Coming in April: Baconfest Chicago, a day of celebrating the world's perfect food. Four months is a long time to wait for such a joyous occasion, but why not look fashionable (and bacony) while you wait for the event to arrive? This Baconfest Chicago T-shirt (modeled by Seth Z., one of the event's top baconeers) is comfortable, stylish, and undeniably cool. Unfortunately, it's made out of cotton, not bacon, so don't try eating it., $20.

Tuesday, December 15, 2009

2009 Bacon Gift Guide Item 2: Bacon Watch

This isn't a new item, but a fast classic--Archie McPhee's bacon watch should be on the wrist of every baconeer in the world. Sadly, most wrists in the BDJ Labs are still adorned by borning, non-meaty timepieces because no one's gifted us with one of these. Santa, if you're listening, please stuff one of these in every BDJ Labs staffer's stocking, so that we all can have a merry, porky Christmas.

ArchieMcPhee, $24.99.

Monday, December 14, 2009

2009 Bacon Gift Guide Item 1: MMMvelopes

First, there were plain boring envelopes that, when licked, gave a mild but weird chemical taste. Then, office-product innovators came up with minty ones--nice try, but they didn't make the task of mailing stuff much better (or less tongue-sticky). Now, thank the Lord, there are MMMvelopes. From the makers of BaconSalt, these mailers not only LOOK like bacon, the sticky stuff on the flap TASTES like bacon. The USPS might want to prepare for the inevitable rush of mail that's coming, now that these babies are commercially available--they just might revive the lost art of letter writing.

25 envelopes for $6.99,

Friday, December 11, 2009

Give the Gift of Bacon

Tis the season of giving, and eating. What better gift to give, then, than bacon? That's why BDJ Labs is stuffing your stocking with its annual Bacon Gift Guide next week. We'll share with you the hottest (and tastiest) pork-themed presents to give to your beloved baconeers, or to buy for yourself.

Have you spotted any delicious bacony gifts? If so, please send 'em to our attention: If your idea gets listed, you just might win a fabulous prize from our bacon prize closet!

Happy Holidays!


Tuesday, December 8, 2009

Aside of Bacon: The Lost Art of Liner Notes

Yeah, we know--records have nothing to do with bacon. However, we picked up a record at a resale shop, and the liner notes are too delicious (there's your connection, if you need one) NOT to share.

Long before MP3 downloads set the recording industry on its ear, there were these big, flat, Frisbee-looking things called "records"--also known as "LPs" or "albums." Still used by DJs and musicphile hipster doofuses, they're now an endangered species. While listening to your iPod just calls for pushing buttons, playing a record is a physical, almost ritualistic experience. Slowly slip the delicate disc from its cardboard shell, touching only the edges (fingerprints and scratches are instant death to a record), and gingerly lower it onto the turntable before carefully resting the needle onto the album. Head BDJ Labs Tech Jenni S. collects albums, but while others select theirs by the quality of the music or affection for the artist, she chooses her albums for the uniqueness of the covers. Her living room wall is decorated with a scary array of candy-colored covers, singers with bad hair, and curious drawings of beer cans.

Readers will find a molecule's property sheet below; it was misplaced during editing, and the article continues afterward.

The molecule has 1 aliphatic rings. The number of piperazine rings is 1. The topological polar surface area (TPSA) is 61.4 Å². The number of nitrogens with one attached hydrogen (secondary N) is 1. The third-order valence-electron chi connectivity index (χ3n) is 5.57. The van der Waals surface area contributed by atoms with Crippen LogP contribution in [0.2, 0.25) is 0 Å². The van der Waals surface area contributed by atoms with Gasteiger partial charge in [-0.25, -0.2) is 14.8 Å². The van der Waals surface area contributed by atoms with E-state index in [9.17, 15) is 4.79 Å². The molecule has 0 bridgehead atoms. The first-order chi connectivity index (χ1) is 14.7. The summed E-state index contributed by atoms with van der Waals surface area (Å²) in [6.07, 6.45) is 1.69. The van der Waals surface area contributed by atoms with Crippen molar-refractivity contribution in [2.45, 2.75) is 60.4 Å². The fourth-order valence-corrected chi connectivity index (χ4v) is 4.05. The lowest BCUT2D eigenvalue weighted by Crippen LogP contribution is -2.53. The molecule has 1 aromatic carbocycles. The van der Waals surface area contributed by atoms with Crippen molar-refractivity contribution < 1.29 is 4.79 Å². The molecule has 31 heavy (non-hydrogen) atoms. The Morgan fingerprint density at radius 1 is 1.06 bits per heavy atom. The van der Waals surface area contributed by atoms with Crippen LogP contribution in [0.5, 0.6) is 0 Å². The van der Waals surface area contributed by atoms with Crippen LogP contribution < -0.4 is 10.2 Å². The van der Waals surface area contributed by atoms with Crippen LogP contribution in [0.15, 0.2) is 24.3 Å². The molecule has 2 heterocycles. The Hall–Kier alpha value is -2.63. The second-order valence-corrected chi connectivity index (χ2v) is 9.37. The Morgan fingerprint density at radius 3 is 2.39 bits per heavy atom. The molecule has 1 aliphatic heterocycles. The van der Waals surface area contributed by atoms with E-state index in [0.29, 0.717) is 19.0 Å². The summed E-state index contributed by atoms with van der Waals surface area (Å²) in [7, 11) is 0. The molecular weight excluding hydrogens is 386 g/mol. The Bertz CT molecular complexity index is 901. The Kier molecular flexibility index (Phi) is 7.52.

Lost with the decline of records is the art of liner notes. Each album cover had about a square foot of space to entice eyeballs with the cover (one of the most enticing being Herb Alpert's Whipped Cream and Other Delights, featuring a woman wearing nothing but dessert topping), and lure them in with text on the back cover. These little nuggets of literature were important enough to the recording industry that they used to give out Grammys for them. Stan Cornyn earned the title "King of the Liner Notes" for writing scores of these testaments, making even the dreckiest of dreck sound like aural gold. In the case of Nancy Sinatra's 1966 album Boots, the author took the whole "seduction" perhaps a little too literally:

"She looks good, dresses good, lives good, eats, drinks, loves, breathes, dances, sings, cries good. Five foot three and tiger eyes. A mouth made for lollipops or kisses. Stingers or melting smiles. Ninety-five pounds of affection.

She's been there already. Barely in her twenties, she looks younger. That look, like Lolita Humbert, like Daisy Clover. The power to exalt, or to destroy, wanting only the former, but unafraid to invoke the latter if the time comes.

The eyes that see through, know more, look longer.

Unafraid to pull on the boots again, toss off a burnt out thing with a casual 'So long, babe,' and get.

A young fragile living thing, on its own in a woundrous world. On her own. Earning her daily crepes and Cokes by singing the facts of love. Her voice tells as much as her songs. No faked up grandure, her voice is like it is, a litte tired, little put down, a lot loving.

No one is born sophisticated. It's a place you have to crawl to, crawling out of hayseed country, over miles of unsanded pavement, past Trouble, past corners and forks with no auto club signs to point you, till you get there and you wake up wiser.

She's arrived. She sings you about the long crawl. And makes you have to listen.